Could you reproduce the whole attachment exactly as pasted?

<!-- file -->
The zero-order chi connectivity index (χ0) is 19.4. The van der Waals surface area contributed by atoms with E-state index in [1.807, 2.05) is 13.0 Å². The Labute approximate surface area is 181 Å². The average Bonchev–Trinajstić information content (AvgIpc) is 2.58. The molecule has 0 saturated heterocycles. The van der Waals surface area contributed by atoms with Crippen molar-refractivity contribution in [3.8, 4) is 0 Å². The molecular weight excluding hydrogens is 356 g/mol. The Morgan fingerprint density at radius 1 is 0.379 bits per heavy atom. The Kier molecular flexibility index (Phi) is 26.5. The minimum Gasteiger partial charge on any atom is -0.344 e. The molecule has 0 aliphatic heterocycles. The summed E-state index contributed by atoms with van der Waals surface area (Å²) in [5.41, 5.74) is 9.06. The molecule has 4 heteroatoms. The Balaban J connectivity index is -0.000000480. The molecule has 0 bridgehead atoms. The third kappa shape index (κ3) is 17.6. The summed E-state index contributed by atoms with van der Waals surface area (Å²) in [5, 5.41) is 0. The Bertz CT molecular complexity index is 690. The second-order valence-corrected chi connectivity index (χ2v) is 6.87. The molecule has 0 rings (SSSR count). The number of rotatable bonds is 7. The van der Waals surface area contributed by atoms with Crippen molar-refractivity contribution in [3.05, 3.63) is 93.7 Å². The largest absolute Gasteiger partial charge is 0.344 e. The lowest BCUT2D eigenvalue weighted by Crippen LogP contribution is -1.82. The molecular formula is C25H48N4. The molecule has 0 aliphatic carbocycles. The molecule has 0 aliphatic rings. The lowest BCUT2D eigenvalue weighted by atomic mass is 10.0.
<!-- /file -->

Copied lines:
The zero-order chi connectivity index (χ0) is 19.4. The van der Waals surface area contributed by atoms with E-state index in [1.807, 2.05) is 13.0 Å². The Labute approximate surface area is 181 Å². The average Bonchev–Trinajstić information content (AvgIpc) is 2.58. The molecule has 0 saturated heterocycles. The van der Waals surface area contributed by atoms with Crippen molar-refractivity contribution in [3.8, 4) is 0 Å². The molecular weight excluding hydrogens is 356 g/mol. The Morgan fingerprint density at radius 1 is 0.379 bits per heavy atom. The Kier molecular flexibility index (Phi) is 26.5. The minimum Gasteiger partial charge on any atom is -0.344 e. The molecule has 0 aliphatic heterocycles. The summed E-state index contributed by atoms with van der Waals surface area (Å²) in [5.41, 5.74) is 9.06. The molecule has 4 heteroatoms. The Balaban J connectivity index is -0.000000480. The molecule has 0 bridgehead atoms. The third kappa shape index (κ3) is 17.6. The summed E-state index contributed by atoms with van der Waals surface area (Å²) in [5, 5.41) is 0. The Bertz CT molecular complexity index is 690. The second-order valence-corrected chi connectivity index (χ2v) is 6.87. The molecule has 0 rings (SSSR count). The number of rotatable bonds is 7. The van der Waals surface area contributed by atoms with Crippen molar-refractivity contribution in [3.05, 3.63) is 93.7 Å². The largest absolute Gasteiger partial charge is 0.344 e. The lowest BCUT2D eigenvalue weighted by Crippen LogP contribution is -1.82. The molecular formula is C25H48N4. The molecule has 0 aliphatic carbocycles. The molecule has 0 aliphatic rings. The lowest BCUT2D eigenvalue weighted by atomic mass is 10.0.